Recurrent high-impact mutations at cognate structural positions in class A G protein-coupled receptors expressed in tumors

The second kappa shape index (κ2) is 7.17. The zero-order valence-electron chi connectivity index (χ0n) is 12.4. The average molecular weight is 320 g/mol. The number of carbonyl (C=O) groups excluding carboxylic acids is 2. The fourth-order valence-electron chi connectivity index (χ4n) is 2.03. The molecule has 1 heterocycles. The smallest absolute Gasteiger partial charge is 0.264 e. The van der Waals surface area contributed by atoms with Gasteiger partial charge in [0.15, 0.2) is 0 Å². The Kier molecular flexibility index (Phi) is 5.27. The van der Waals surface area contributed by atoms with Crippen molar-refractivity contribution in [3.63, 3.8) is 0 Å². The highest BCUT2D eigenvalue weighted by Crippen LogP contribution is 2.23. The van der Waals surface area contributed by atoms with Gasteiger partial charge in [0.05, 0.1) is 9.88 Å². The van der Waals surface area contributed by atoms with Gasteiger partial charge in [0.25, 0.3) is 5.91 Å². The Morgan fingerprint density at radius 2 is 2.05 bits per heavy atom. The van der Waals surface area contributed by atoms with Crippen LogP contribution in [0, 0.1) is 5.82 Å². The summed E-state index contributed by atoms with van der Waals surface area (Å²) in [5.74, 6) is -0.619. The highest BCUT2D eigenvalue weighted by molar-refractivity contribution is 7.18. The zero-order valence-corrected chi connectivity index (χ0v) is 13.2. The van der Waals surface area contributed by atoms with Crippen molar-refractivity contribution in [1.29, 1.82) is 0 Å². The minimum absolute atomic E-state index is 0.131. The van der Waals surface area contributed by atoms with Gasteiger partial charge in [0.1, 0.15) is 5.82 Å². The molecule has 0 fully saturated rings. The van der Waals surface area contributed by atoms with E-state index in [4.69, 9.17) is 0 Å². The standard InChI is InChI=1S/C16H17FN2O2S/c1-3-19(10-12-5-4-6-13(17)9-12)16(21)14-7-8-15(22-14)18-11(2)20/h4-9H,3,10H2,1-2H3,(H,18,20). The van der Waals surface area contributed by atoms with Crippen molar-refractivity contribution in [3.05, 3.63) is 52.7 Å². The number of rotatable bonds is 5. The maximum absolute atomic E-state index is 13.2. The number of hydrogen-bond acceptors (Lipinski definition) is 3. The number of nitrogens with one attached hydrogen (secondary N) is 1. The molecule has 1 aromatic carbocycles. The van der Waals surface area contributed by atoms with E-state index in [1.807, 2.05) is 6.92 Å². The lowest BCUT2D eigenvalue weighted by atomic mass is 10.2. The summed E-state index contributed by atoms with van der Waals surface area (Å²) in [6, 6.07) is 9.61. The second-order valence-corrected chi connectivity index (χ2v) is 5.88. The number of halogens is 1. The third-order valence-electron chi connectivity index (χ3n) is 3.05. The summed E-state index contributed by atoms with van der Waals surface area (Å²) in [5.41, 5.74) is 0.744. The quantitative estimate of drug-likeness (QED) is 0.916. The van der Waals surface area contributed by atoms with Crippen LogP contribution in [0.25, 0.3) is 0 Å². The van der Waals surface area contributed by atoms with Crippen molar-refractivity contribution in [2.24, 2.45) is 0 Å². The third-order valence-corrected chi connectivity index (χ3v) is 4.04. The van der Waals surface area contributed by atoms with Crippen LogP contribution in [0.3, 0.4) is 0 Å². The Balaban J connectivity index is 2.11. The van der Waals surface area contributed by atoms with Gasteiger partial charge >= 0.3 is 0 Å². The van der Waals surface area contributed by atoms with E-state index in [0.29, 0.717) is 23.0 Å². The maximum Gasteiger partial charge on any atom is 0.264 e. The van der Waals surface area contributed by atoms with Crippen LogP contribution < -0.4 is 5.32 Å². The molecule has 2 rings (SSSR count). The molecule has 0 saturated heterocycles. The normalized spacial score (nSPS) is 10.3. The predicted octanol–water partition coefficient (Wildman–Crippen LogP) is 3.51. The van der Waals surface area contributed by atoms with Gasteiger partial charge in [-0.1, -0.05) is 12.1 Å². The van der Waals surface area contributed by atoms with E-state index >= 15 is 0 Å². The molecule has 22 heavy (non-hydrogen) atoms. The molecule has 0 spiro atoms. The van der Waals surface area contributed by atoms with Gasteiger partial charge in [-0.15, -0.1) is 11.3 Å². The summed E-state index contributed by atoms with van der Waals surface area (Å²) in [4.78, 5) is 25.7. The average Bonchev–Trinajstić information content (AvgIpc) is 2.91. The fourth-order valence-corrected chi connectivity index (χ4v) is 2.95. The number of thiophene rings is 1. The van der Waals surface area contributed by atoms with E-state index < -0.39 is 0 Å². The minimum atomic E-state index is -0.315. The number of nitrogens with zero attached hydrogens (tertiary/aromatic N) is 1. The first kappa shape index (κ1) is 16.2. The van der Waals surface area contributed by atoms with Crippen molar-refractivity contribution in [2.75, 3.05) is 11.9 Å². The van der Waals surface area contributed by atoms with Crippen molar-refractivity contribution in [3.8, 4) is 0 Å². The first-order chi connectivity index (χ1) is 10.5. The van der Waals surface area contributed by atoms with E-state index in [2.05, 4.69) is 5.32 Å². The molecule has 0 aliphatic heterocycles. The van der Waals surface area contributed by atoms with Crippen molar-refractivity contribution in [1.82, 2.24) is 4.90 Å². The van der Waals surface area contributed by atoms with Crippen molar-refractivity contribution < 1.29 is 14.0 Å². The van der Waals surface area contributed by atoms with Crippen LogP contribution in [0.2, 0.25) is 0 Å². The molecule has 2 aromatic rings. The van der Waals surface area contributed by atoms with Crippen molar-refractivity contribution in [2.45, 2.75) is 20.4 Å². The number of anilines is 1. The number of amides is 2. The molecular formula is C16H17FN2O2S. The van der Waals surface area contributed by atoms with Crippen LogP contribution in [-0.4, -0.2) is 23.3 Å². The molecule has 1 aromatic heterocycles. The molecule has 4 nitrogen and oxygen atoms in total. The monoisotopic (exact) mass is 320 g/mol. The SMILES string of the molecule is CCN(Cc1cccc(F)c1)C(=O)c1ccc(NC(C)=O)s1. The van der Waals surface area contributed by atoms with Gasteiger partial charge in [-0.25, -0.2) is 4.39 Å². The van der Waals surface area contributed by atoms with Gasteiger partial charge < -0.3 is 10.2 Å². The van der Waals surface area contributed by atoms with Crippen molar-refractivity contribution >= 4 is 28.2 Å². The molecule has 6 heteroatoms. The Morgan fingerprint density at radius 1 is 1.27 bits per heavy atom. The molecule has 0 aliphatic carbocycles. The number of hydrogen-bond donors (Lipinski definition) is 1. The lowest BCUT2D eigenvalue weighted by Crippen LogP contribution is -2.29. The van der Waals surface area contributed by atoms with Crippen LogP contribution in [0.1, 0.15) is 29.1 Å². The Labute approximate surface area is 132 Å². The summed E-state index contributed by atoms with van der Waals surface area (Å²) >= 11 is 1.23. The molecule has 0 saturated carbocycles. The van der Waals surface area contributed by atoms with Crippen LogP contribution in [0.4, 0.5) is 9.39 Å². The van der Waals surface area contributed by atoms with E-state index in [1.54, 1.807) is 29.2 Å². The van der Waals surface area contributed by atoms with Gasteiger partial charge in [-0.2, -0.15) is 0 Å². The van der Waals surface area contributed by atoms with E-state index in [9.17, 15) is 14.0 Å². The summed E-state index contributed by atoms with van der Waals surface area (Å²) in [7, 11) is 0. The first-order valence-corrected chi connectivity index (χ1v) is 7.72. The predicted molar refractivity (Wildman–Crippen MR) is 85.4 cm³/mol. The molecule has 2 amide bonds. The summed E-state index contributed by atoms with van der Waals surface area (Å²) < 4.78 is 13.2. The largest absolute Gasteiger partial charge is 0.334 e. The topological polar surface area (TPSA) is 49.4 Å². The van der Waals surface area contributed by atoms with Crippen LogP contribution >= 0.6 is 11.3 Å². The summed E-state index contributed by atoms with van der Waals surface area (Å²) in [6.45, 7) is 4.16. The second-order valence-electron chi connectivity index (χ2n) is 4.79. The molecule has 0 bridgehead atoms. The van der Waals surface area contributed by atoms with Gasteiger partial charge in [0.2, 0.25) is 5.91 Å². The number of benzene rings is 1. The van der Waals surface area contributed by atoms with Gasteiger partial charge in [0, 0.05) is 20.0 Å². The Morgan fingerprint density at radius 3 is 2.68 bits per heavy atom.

G protein-coupled receptors (GPCRs) are the largest family of human proteins. They have a common structure and, signaling through a much smaller set of G proteins, arrestins, and effectors, activate downstream pathways that often modulate hallmark mechanisms of cancer. Because there are many more GPCRs than effectors, mutations in different receptors could perturb signaling similarly so as to favor a tumor. We hypothesized that somatic mutations in tumor samples may not be enriched within a single gene but rather that cognate mutations with similar effects on GPCR function are distributed across many receptors. To test this possibility, we systematically aggregated somatic cancer mutations across class A GPCRs and found a nonrandom distribution of positions with variant amino acid residues. Individual cancer types were enriched for highly impactful, recurrent mutations at selected cognate positions of known functional motifs. We also discovered that no single receptor drives this pattern, but rather multiple receptors contain amino acid substitutions at a few cognate positions. Phenotypic characterization suggests these mutations induce perturbation of G protein activation and/or β-arrestin recruitment. These data suggest that recurrent impactful oncogenic mutations perturb different GPCRs to subvert signaling and promote tumor growth or survival. The possibility that multiple different GPCRs could moonlight as drivers or enablers of a given cancer through mutations located at cognate positions across GPCR paralogs opens a window into cancer mechanisms and potential approaches to therapeutics.